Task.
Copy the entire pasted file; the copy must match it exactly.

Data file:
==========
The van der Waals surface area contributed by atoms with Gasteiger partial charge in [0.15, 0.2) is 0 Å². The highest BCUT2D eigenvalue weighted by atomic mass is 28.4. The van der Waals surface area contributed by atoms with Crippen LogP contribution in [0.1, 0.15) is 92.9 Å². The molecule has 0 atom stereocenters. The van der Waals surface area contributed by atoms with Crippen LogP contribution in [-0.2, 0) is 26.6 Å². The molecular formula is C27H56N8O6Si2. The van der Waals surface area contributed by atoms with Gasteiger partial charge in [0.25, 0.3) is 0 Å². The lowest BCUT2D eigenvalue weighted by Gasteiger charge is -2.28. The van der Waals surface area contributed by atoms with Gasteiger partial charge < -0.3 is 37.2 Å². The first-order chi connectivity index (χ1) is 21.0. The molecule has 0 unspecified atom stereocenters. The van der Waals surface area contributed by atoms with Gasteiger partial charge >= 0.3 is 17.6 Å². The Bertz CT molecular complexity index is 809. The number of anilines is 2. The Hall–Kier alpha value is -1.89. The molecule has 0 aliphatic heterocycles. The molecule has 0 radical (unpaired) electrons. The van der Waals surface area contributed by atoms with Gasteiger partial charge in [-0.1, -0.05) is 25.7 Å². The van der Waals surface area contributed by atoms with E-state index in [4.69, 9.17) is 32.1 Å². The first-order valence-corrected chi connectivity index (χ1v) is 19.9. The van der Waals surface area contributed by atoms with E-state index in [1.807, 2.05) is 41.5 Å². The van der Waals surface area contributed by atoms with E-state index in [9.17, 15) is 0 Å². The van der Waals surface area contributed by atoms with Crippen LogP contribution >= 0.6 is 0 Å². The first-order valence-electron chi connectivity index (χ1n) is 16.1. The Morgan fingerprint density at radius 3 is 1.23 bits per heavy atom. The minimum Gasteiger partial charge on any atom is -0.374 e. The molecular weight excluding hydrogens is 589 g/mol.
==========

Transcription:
The van der Waals surface area contributed by atoms with Gasteiger partial charge in [0.15, 0.2) is 0 Å². The highest BCUT2D eigenvalue weighted by atomic mass is 28.4. The van der Waals surface area contributed by atoms with Crippen LogP contribution in [0.1, 0.15) is 92.9 Å². The molecule has 0 atom stereocenters. The van der Waals surface area contributed by atoms with Crippen LogP contribution in [-0.2, 0) is 26.6 Å². The molecular formula is C27H56N8O6Si2. The van der Waals surface area contributed by atoms with Gasteiger partial charge in [0.25, 0.3) is 0 Å². The lowest BCUT2D eigenvalue weighted by Gasteiger charge is -2.28. The van der Waals surface area contributed by atoms with Gasteiger partial charge < -0.3 is 37.2 Å². The first-order chi connectivity index (χ1) is 21.0. The molecule has 0 unspecified atom stereocenters. The van der Waals surface area contributed by atoms with Gasteiger partial charge >= 0.3 is 17.6 Å². The Bertz CT molecular complexity index is 809. The number of anilines is 2. The Hall–Kier alpha value is -1.89. The molecule has 0 aliphatic heterocycles. The molecule has 0 radical (unpaired) electrons. The van der Waals surface area contributed by atoms with Gasteiger partial charge in [-0.1, -0.05) is 25.7 Å². The van der Waals surface area contributed by atoms with E-state index in [4.69, 9.17) is 32.1 Å². The first-order valence-corrected chi connectivity index (χ1v) is 19.9. The van der Waals surface area contributed by atoms with E-state index in [1.807, 2.05) is 41.5 Å². The van der Waals surface area contributed by atoms with E-state index in [9.17, 15) is 0 Å². The van der Waals surface area contributed by atoms with Crippen LogP contribution >= 0.6 is 0 Å². The first-order valence-electron chi connectivity index (χ1n) is 16.1. The Morgan fingerprint density at radius 3 is 1.23 bits per heavy atom. The minimum Gasteiger partial charge on any atom is -0.374 e. The molecular weight excluding hydrogens is 589 g/mol.